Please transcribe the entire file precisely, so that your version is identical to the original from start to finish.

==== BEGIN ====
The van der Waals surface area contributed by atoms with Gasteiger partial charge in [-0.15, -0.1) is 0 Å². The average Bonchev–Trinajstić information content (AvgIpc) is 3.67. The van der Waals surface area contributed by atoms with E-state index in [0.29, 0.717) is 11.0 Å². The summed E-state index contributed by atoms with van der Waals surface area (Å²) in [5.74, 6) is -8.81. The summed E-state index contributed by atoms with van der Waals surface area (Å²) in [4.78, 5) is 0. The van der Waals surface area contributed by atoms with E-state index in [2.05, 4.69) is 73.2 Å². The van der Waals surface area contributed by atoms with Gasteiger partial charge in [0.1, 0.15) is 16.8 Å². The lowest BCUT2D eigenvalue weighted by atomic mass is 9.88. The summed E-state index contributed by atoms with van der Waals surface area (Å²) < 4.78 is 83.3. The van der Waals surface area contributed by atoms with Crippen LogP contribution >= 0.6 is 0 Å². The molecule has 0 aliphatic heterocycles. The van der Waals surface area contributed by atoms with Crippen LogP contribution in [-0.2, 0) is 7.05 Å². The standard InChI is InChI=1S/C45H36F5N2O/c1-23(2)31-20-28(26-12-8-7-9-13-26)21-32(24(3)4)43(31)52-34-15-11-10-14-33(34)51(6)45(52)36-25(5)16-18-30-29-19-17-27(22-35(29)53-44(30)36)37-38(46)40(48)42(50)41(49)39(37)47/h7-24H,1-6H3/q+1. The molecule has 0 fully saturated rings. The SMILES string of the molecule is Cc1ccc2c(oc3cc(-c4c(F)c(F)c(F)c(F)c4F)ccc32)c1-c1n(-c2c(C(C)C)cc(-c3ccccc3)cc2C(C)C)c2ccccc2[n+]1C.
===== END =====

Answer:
The van der Waals surface area contributed by atoms with Gasteiger partial charge in [-0.15, -0.1) is 0 Å². The average Bonchev–Trinajstić information content (AvgIpc) is 3.67. The van der Waals surface area contributed by atoms with E-state index in [0.29, 0.717) is 11.0 Å². The summed E-state index contributed by atoms with van der Waals surface area (Å²) in [5.74, 6) is -8.81. The summed E-state index contributed by atoms with van der Waals surface area (Å²) in [4.78, 5) is 0. The van der Waals surface area contributed by atoms with E-state index in [2.05, 4.69) is 73.2 Å². The van der Waals surface area contributed by atoms with Gasteiger partial charge in [0.1, 0.15) is 16.8 Å². The lowest BCUT2D eigenvalue weighted by atomic mass is 9.88. The summed E-state index contributed by atoms with van der Waals surface area (Å²) < 4.78 is 83.3. The van der Waals surface area contributed by atoms with Crippen LogP contribution >= 0.6 is 0 Å². The molecule has 0 aliphatic heterocycles. The van der Waals surface area contributed by atoms with Crippen LogP contribution in [-0.2, 0) is 7.05 Å². The standard InChI is InChI=1S/C45H36F5N2O/c1-23(2)31-20-28(26-12-8-7-9-13-26)21-32(24(3)4)43(31)52-34-15-11-10-14-33(34)51(6)45(52)36-25(5)16-18-30-29-19-17-27(22-35(29)53-44(30)36)37-38(46)40(48)42(50)41(49)39(37)47/h7-24H,1-6H3/q+1. The molecule has 0 fully saturated rings. The SMILES string of the molecule is Cc1ccc2c(oc3cc(-c4c(F)c(F)c(F)c(F)c4F)ccc32)c1-c1n(-c2c(C(C)C)cc(-c3ccccc3)cc2C(C)C)c2ccccc2[n+]1C.